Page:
The control of corruption is an important element of governance and a stated goal of many governments. Legislative oversight is an acknowledged mechanism for controlling corruption, but little research has been undertaken on this subject, and national anticorruption strategies generally ignore the legislature. This article addresses the question of whether legislative oversight helps to curb perceived corruption, and if so, how. Statistical analysis using data from a global survey of 82 legislatures found that the presence of legislative oversight tools explains a major proportion of the variance in perceived levels of wrongdoing in countries with presidential forms of government, but much less in countries with semipresidential governments and less yet again in parliamentary systems. The analysis also found that the effectiveness of legislative oversight instruments varies by form of government. In presidential countries the most important instruments are committee hearings, hearings in plenary, and ombuds offices; in semipresidential countries they are question time, interpellations, and ombuds, while in parliamentary systems interpellations are the most important. These findings demonstrate that while the oversight apparatus is useful in helping curb malfeasance, not all tools are equally effective, and what works for some forms of government may not work as well, or at all, in other systems. Clearly, the "one size fits all" approach is inadequate when it comes to legislative corruption control.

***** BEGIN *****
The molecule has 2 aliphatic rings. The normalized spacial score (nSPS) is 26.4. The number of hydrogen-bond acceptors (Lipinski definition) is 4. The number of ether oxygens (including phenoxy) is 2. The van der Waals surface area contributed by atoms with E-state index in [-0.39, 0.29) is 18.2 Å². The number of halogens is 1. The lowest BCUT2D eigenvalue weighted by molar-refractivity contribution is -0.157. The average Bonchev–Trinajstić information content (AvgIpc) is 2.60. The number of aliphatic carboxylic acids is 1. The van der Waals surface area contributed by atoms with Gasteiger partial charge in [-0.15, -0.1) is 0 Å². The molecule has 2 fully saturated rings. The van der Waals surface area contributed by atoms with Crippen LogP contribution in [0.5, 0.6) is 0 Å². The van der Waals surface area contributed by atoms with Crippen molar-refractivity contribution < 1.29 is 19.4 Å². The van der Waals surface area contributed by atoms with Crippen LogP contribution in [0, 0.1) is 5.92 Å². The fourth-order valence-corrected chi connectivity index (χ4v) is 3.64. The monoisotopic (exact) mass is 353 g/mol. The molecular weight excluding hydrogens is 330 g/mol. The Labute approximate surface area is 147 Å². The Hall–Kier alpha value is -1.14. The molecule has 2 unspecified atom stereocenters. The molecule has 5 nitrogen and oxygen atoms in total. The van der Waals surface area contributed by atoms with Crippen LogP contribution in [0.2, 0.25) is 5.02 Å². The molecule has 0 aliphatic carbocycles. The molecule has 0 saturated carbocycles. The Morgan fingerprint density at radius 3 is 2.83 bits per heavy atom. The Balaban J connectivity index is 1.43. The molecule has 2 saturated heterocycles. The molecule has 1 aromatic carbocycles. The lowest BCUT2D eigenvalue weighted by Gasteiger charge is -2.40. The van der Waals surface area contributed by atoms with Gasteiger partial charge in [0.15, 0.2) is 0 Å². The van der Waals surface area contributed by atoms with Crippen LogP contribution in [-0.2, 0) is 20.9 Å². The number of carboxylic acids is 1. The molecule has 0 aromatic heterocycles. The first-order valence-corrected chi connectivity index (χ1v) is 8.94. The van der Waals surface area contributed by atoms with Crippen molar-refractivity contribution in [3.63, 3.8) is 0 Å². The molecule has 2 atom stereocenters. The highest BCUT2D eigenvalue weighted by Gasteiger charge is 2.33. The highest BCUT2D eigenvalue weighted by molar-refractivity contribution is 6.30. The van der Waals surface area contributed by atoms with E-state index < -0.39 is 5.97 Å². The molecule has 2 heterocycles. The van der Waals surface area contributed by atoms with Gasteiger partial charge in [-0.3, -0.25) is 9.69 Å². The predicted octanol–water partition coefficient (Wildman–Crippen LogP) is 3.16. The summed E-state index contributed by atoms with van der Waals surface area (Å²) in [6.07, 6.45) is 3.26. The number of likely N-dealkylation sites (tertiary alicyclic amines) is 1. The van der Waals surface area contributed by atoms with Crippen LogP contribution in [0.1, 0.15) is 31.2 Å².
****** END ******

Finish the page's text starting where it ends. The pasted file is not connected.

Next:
- parliamentary systems
- presidential systems
- semipresidential systems
ASJC Scopus subject areas
- Business and International Management
- Sociology and Political Science
- Public Administration